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New Times / Art
The following articles were printed from New Times [newtimesslo.com] - Volume 28, Issue 48
The very hungry honey bear: Josh Talbott shows 'Toy Paintings' and 'Other Paintings' at Linnaea's
BY ASHLEY SCHWELLENBACH
When Josh Talbott first placed a LEGO piece in his paintings, he was merely trying to create a sense of perspective. At that time he mainly painted insects depicted as jazz musicians, which he tried to sell to tourists in New Orleans. But that first red LEGO piece changed everything— for a while at least.
“It hit me like a ton of bricks, excuse the pun,” he said, sitting in the garden at Linnaea’s, where his artwork is on display through the end of June, and painting what looked like a skeleton LEGO figure in front of a stack of aged books.
A fellow artist with whom Talbott shared a studio happened to have pirate-themed LEGO figures and blocks and they quickly became part of the adventure—battling ants and over the course of several months developing a reputation that Talbott wearied of.
“I decided I didn’t want to be the LEGO guy,” he said. So he quit incorporating them into his paintings. And for eight years the two artists with whom he had shared a studio in New Orleans gave him a hard time about his decision, encouraging him to return to the iconic, stackable subject matter.
It took losing most of his possessions in Hurricane Katrina and moving across the United States for Talbott to decide that he could use some playfulness in his life, and art.
But even after moving to Los Osos and making regular sojourns to businesses and public spaces to paint for whatever audience made itself available, Talbott wasn’t completely convinced that there was enough meaning to his LEGO-themed pieces. It took a small child, walking with his dad, to teach Talbott that there was more to his work than even he realized.
The painting, titled Banana Boat, depicts a LEGO monkey wearing a pirate hat and brandishing a miniature sword, riding a banana with sails across what the viewer can probably assume is an ocean. The kid, who happened to be passing Talbott and happened to see the painting, explained the painting to his dad: The monkey was safe because he had a banana to ride through the seas, but when the monkey got hungry and ate the banana, the outcome would be decidedly less rosy. Talbott had painted the human condition using a LEGO monkey and had not even realized it.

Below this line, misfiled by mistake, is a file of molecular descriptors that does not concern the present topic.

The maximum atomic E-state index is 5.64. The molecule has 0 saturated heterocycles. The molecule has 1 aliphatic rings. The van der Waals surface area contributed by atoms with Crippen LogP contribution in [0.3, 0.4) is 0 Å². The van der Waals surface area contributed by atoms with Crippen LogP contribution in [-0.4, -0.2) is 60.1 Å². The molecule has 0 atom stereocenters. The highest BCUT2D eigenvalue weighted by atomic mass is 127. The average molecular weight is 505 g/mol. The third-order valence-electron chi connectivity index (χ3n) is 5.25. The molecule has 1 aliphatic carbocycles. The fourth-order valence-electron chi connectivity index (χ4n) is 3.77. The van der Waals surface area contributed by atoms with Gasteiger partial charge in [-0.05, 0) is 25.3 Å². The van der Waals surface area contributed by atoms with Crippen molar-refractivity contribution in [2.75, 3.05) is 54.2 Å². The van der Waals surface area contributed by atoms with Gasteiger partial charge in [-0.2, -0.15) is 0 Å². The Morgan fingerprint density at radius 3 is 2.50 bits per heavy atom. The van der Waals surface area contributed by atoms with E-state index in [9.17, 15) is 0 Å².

“It took this 6-year-old to show me that there was real context,” he laughed. “At that point I jumped in with both feet.”
Banana Boat is one of nearly 40 pieces on display at Linnaea’s. Most are prints, with a few originals in the mix, though the quality of the prints is such that it’s almost impossible to tell the difference, and the prices range from $120 to $450 with most of the more memorably LEGO paintings hovering around $200. Not all of the pieces fall into what Talbott refers to on his website as “Toy Paintings.” There are also the pieces that fall within the scope of the tab generically labeled “Other Paintings”—mostly mixed media pieces incorporating collage elements and heavily featuring birds and the ocean. While they’re not the most attention-grabbing pieces of Talbott’s work—despite being, in many cases, more than twice the size of his toy paintings—they do serve the important function of allowing Talbott to honestly claim that he is not merely a painter of children’s toys, as though there was anything mere about the paintings that achieve that rare triumph of appealing to audiences of all ages.
Talbott’s a full-time artist and tries to produce four original paintings per month, though he admits that with his mural projects, public painting, and giclee print production, he doesn’t always hit the target. But as you might expect of a man who paints exquisitely-detailed photo-realistic images of a Honey Bear glowing contentedly with a dissected LEGO man in its belly; or a Barbie armed with that iconic white ice skate preparing to divest another hapless looking LEGO figurine of a limb, and possibly even his head; or Han Solo watching in desperation as a rubber snake consumes LEGO Chewbacca, Talbott dances a fine line between work and play.
The painter keeps a supply of toys near at hand, tucked into a messenger bag. The toys, combined with a lens for his iPhone, enable Talbott to set up a tableaux any place and any time. To prove his point, he withdraws a toy car, with Barbie already comfortably seated inside, and positions a T-rex in front of the vehicle.
“This is going to be Fossil Fuel,” he reveals with a gesture that takes in the car, the doll, and the small plastic dinosaur.
Honey Bear, the painting featuring the cannibal LEGO, came about by accident while Talbott was painting You Can’t Win, Darth. He noticed a pale, ghost-like honey bottle hovering in the background behind Darth. He’d taken the photo of the dueling LEGO figures in his neighbor’s kitchen, where he was lying the floor. The unexpected presence surprised and pleased the artist.
“I was like, the honey bear! What the hell is he doing there?” he laughed.
He asked his neighbor if he still had the bear, and took it for his work, stuffing the pieces of a LEGO figurine into the bottle’s large belly.
“It was like it was meant to be,” he explained. “Look at how contented he is. He ate a LEGO man. He was hungry.”
It’s a seemingly simple philosophy perhaps, but it’s the rare art show that can stop two young children racing through a café on Razor scooters in their tracks, and prompt them to exclaim in excitement over the subject matter. So being the LEGO guy has certain undeniable advantages.
And no, Talbott hasn’t seen The LEGO Movie.
Managing Editor Ashley Schwellenbach ate a honey bear that ate a LEGO man. Send cheese to wash it down with to email@example.com.
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